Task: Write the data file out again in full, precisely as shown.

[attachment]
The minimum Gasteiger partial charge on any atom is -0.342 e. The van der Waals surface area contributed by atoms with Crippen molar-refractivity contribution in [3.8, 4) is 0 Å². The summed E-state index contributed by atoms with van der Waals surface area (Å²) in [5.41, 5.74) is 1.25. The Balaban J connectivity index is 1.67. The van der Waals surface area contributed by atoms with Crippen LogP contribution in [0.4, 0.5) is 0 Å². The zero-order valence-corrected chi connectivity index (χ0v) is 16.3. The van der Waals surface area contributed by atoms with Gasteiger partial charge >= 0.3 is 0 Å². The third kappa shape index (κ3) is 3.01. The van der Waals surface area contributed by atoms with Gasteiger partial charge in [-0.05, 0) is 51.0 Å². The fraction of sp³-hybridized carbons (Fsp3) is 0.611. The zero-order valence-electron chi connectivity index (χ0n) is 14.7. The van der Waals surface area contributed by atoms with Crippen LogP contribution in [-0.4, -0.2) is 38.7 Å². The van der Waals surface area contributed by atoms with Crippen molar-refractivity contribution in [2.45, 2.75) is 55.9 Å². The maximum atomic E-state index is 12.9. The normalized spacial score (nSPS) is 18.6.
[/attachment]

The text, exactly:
The minimum Gasteiger partial charge on any atom is -0.342 e. The van der Waals surface area contributed by atoms with Crippen molar-refractivity contribution in [3.8, 4) is 0 Å². The summed E-state index contributed by atoms with van der Waals surface area (Å²) in [5.41, 5.74) is 1.25. The Balaban J connectivity index is 1.67. The van der Waals surface area contributed by atoms with Crippen LogP contribution in [0.4, 0.5) is 0 Å². The zero-order valence-corrected chi connectivity index (χ0v) is 16.3. The van der Waals surface area contributed by atoms with Gasteiger partial charge >= 0.3 is 0 Å². The third kappa shape index (κ3) is 3.01. The van der Waals surface area contributed by atoms with Gasteiger partial charge in [-0.05, 0) is 51.0 Å². The fraction of sp³-hybridized carbons (Fsp3) is 0.611. The zero-order valence-electron chi connectivity index (χ0n) is 14.7. The van der Waals surface area contributed by atoms with Crippen LogP contribution in [-0.4, -0.2) is 38.7 Å². The van der Waals surface area contributed by atoms with Crippen molar-refractivity contribution in [2.45, 2.75) is 55.9 Å². The maximum atomic E-state index is 12.9. The normalized spacial score (nSPS) is 18.6.